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*Claude Black was born on this date in 1916. He was a Black Baptist minister, activist, and politician.
Claude William Black, Jr. was born the son of local Brotherhood of Sleeping Car Porters vice president Claude Sr. and housewife Cora in the then-segregated city of San Antonio, Texas. While attending Morehouse College in Atlanta to become a doctor, he was led to the ministry and then attended Andover Newton Theological School. From 1941 to 1943, he was pastor of Calvary Baptist Church in Haverhill, Massachusetts. In 1946 he married ZerNona Black (for 59 years). From 1946 to 1949 at St. Matthew Baptist Church in Corpus Christi, Texas, and served as pastor of Mt. Zion First Baptist Church in San Antonio from 1949–1998. Black founded several community groups as well as the city's first Black credit union. He also served as chairmen of the Social Actions Committee with the National Baptist Convention and president of the Baptist Minister's Union of San Antonio.
Black was known throughout the South for his civil rights activism. Throughout the late 1950s and 1960s, he along with State Representative G. J. Sutton and Harry Burns led and organized marches throughout the state. He challenged former Texas Governor Price Daniel, former San Antonio Mayor Walter McAllister, and the establishment for their unfair treatment of minorities in the city. While addressing a city council meeting in 1952, he was ignored and called a "nigger" on the open microphone. He became an associate of A. Philip Randolph, Martin Luther King Jr., Thurgood Marshall, Adam Clayton Powell, Jr., James L. Farmer, Jr. Ella Baker, and others. As a local ally to President Lyndon B. Johnson, Black was present for the White House Conference on Civil Rights in 1966.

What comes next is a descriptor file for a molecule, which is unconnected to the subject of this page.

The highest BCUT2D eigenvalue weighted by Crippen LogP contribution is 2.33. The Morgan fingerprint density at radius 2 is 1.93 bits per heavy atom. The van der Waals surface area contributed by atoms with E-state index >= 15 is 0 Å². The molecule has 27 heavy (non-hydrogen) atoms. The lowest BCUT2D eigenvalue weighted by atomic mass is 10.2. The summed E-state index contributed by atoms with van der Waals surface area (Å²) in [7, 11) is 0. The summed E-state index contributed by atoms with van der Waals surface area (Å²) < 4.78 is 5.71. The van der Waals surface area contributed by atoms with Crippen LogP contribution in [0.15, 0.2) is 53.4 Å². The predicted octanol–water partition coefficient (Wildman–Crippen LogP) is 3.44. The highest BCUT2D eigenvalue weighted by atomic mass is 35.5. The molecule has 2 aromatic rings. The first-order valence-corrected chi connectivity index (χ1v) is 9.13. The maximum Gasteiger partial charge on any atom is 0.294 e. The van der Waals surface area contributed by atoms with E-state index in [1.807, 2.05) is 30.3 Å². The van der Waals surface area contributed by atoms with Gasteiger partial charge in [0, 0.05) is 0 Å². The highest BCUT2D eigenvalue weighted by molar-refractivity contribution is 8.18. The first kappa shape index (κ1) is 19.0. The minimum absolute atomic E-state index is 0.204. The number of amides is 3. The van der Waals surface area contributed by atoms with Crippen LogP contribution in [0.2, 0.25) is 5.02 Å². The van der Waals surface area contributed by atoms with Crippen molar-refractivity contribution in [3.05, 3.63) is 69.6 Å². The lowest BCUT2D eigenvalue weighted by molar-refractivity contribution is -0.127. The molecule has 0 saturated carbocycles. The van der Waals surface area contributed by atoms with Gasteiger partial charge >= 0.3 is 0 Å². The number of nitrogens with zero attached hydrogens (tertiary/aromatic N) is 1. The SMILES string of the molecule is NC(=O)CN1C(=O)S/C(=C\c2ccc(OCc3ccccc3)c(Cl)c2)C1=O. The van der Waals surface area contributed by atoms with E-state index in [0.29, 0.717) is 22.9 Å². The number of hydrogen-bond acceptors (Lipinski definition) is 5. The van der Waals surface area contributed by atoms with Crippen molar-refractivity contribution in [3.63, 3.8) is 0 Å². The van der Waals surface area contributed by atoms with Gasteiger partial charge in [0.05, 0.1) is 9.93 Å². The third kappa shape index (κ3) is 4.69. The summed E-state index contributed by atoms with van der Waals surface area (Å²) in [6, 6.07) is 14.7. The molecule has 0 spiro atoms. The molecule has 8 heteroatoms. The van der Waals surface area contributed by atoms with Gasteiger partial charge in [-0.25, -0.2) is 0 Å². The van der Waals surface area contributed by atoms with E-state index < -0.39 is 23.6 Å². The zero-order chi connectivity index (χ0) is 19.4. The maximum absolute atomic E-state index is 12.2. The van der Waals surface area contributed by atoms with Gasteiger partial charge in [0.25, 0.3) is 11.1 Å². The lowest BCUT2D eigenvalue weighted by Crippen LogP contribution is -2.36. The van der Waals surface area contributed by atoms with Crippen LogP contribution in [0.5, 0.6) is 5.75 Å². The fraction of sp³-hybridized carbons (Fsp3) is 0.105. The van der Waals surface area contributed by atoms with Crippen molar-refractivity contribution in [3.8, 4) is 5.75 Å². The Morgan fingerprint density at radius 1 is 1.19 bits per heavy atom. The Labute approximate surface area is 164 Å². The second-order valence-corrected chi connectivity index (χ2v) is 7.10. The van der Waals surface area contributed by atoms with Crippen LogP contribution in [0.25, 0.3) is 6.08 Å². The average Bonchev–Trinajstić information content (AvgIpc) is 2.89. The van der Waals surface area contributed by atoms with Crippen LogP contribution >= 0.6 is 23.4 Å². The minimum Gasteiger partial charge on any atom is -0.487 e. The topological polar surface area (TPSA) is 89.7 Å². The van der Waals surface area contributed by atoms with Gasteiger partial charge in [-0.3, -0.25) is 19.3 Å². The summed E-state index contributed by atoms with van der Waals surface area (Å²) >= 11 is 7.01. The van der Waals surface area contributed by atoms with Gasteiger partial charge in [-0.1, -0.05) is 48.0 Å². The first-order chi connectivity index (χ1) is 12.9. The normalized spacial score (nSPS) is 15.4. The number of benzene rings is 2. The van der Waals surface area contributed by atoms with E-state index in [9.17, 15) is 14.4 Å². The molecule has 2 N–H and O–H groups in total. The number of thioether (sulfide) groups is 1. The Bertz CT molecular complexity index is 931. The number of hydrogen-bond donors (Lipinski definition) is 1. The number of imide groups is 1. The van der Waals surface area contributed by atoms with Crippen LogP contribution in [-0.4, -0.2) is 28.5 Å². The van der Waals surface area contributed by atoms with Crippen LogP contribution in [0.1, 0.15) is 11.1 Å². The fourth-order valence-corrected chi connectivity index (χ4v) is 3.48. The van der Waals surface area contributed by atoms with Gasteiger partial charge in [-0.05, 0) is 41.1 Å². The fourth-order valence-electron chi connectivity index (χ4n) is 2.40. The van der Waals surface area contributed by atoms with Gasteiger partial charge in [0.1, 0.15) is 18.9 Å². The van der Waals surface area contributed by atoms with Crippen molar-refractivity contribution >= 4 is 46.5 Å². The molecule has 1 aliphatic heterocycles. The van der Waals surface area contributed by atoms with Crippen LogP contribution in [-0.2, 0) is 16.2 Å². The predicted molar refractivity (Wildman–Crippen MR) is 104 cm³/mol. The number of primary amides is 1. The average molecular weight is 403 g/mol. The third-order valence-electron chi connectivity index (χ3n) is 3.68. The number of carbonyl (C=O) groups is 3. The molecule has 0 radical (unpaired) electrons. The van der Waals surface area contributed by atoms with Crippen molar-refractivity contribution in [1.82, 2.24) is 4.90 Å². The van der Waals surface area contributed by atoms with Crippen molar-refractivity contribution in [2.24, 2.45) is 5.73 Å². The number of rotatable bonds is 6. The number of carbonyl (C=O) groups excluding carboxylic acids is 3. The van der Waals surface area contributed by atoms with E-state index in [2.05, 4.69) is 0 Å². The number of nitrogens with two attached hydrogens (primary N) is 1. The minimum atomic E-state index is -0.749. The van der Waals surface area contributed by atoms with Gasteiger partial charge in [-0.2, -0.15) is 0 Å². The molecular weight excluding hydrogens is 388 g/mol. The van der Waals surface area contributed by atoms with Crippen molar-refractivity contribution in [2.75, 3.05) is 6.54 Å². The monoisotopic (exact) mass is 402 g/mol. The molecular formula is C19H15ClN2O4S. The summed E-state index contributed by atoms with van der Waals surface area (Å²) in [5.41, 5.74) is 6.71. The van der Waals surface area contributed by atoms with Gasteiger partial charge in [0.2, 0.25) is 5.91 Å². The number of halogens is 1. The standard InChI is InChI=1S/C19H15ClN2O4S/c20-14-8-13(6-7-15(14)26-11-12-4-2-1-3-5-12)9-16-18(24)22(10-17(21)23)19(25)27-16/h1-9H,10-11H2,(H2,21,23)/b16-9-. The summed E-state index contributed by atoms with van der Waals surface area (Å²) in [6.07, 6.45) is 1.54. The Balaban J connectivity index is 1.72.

He endured many threats to himself, his family, and even his church. A drive-by shooting occurred at his home as well as his church burned in 1974 with no suspects being charged. Black supported the efforts of San Antonio SNCC, after a massive demonstration against police brutality in downtown San Antonio and an armed attack on the SNCC office. He allowed the use of the church for meetings of the San Antonio Committee to Free Angela Davis, SNCC, and Black Panther Party meetings, and allowed members of both opportunities to raise funds at the church on Sunday. Rev. Black co-authored a city council resolution against the sale of the South African Krugerrand Gold Coin, in December 1976, before Nelson Mandela was released from prison. He served four terms of the San Antonio City Council 1973-1978 and became the city's first Black Mayor Pro Tem.
The city of San Antonio has a street, shopping plaza, and community center named in honor of Black. The city of San Antonio created the Rev. Claude and ZerNona Black Scholarship Endowment Fund. Black also served on the Advisory Council of Wayland Baptist University's San Antonio campus; the campus named its award given to the outstanding student earning the Master of Christian Ministry degree in his honor. On November 30, 2006, Black was honored with an extravagant 90th Birthday gala. Claude Black died on March 13, 2009, in San Antonio, Texas, following a lengthy illness.